Sunday, November 15, 2009
I continue to strive to GET OUT OF MY HEAD!!! Most of the time, I do fine, but anytime the scene gets 'derailed' or stopped by coach, I shoot back up into my head so fast. I find that when I am out of my head, I can sort of observe the scene from within without thinking about it. So my ULTIMATE goal is to be able to get back out of my head if I get thrown there.
I am having the hardest time finding a happy character that I can sustain. For some reason keeping that high energy character with a positive attitude going is 'into my head' inducing. I don't have this issue with positive children or anyone intense, depressed, or creepy. So my goal is to develop a sustainable energetic happy character.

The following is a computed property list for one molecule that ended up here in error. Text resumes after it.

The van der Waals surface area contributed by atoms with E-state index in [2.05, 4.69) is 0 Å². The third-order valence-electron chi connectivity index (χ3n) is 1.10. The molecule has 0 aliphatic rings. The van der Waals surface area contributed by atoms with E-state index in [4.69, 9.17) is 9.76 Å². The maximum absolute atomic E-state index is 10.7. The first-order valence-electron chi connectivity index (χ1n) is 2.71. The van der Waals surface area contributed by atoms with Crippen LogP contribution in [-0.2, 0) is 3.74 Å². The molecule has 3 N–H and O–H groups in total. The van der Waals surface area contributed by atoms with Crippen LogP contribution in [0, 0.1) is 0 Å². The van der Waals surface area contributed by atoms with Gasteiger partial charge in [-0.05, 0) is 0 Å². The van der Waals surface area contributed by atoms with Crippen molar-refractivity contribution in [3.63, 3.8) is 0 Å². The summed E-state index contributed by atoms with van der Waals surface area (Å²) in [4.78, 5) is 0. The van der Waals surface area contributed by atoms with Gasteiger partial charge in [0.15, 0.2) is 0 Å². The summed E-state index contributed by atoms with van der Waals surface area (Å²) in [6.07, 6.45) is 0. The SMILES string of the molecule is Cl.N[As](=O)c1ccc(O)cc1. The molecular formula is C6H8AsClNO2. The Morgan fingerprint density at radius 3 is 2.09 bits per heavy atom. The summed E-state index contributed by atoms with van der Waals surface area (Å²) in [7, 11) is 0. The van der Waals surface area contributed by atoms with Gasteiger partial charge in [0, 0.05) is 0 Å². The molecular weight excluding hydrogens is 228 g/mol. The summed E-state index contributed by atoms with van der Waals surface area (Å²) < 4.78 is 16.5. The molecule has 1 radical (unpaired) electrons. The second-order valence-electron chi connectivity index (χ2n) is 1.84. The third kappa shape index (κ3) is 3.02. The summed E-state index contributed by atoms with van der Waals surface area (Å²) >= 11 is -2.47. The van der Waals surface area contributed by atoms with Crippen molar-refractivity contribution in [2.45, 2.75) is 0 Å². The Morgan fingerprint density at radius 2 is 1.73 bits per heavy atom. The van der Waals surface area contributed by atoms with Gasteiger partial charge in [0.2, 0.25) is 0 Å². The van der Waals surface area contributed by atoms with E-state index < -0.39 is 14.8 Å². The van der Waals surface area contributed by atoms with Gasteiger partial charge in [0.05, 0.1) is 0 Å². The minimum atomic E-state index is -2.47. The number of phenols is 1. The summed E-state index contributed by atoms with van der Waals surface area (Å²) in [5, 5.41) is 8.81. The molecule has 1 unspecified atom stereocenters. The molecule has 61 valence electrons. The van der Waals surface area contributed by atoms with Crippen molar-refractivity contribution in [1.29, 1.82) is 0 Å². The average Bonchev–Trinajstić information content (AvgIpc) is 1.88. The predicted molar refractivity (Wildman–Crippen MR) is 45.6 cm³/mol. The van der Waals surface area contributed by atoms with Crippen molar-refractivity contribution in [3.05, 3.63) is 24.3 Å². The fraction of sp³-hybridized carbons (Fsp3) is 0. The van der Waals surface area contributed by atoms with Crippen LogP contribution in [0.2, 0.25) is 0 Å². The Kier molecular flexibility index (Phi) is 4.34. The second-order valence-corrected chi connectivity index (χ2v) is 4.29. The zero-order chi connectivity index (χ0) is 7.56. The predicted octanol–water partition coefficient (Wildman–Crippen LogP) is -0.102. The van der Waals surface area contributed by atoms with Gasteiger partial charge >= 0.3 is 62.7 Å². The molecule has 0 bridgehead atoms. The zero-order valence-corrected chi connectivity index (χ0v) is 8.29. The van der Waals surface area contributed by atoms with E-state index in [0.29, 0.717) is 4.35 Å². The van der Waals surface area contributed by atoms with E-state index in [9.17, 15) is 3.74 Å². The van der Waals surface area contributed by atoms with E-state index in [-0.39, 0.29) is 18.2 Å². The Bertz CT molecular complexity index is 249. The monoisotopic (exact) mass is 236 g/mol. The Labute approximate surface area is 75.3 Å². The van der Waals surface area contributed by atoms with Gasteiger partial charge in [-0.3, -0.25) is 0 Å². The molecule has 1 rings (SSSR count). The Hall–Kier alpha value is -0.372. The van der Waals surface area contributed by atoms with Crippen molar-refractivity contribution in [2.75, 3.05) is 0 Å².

So, I was thinking about class on Monday. My physicality was ON! I made choices to do things with my body, and I stuck with it. I had the scene where I was a child sitting alone on the floor eating fiberglass until I choked on it, and I had the two scenes where I was writhing onstage. Man that is So fun! Those were my favorite scenes. You never know what will happen. I am going to try to continue to do physical things. I think that it just MIGHT help my 'in my head' problem. Maybe I need to brainstorm ideas about different ways to move and postures to take. Also, finding different things to do with my hands/legs.
So to Recap- Improv Goals:
1. Get back out of my head once I am in there.
2. Develop a sustainable energetic happy character.
3. Develop more ideas about physical position and physicality onstage.
*Note I wrote these goals before the shows this weekend. I performed a happy, energetic character for an entire long form this weekend. She was a little evil... but hey, baby steps. :D
Tuesday, November 10, 2009